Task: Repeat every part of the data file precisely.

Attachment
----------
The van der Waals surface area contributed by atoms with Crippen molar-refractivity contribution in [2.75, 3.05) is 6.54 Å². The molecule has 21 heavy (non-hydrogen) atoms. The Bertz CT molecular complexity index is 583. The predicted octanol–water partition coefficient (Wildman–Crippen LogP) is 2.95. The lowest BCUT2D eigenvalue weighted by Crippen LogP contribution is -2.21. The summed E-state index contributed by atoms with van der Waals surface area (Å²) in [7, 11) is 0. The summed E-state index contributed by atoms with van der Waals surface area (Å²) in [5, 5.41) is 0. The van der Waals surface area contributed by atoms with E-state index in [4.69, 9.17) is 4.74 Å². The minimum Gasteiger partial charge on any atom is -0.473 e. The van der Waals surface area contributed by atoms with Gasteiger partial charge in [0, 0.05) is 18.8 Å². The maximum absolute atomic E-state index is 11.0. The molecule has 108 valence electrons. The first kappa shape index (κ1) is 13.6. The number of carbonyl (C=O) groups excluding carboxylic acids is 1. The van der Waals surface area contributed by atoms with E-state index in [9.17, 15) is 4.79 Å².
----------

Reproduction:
The van der Waals surface area contributed by atoms with Crippen molar-refractivity contribution in [2.75, 3.05) is 6.54 Å². The molecule has 21 heavy (non-hydrogen) atoms. The Bertz CT molecular complexity index is 583. The predicted octanol–water partition coefficient (Wildman–Crippen LogP) is 2.95. The lowest BCUT2D eigenvalue weighted by Crippen LogP contribution is -2.21. The summed E-state index contributed by atoms with van der Waals surface area (Å²) in [7, 11) is 0. The summed E-state index contributed by atoms with van der Waals surface area (Å²) in [5, 5.41) is 0. The van der Waals surface area contributed by atoms with E-state index in [4.69, 9.17) is 4.74 Å². The minimum Gasteiger partial charge on any atom is -0.473 e. The van der Waals surface area contributed by atoms with Gasteiger partial charge in [0, 0.05) is 18.8 Å². The maximum absolute atomic E-state index is 11.0. The molecule has 108 valence electrons. The first kappa shape index (κ1) is 13.6. The number of carbonyl (C=O) groups excluding carboxylic acids is 1. The van der Waals surface area contributed by atoms with E-state index in [9.17, 15) is 4.79 Å².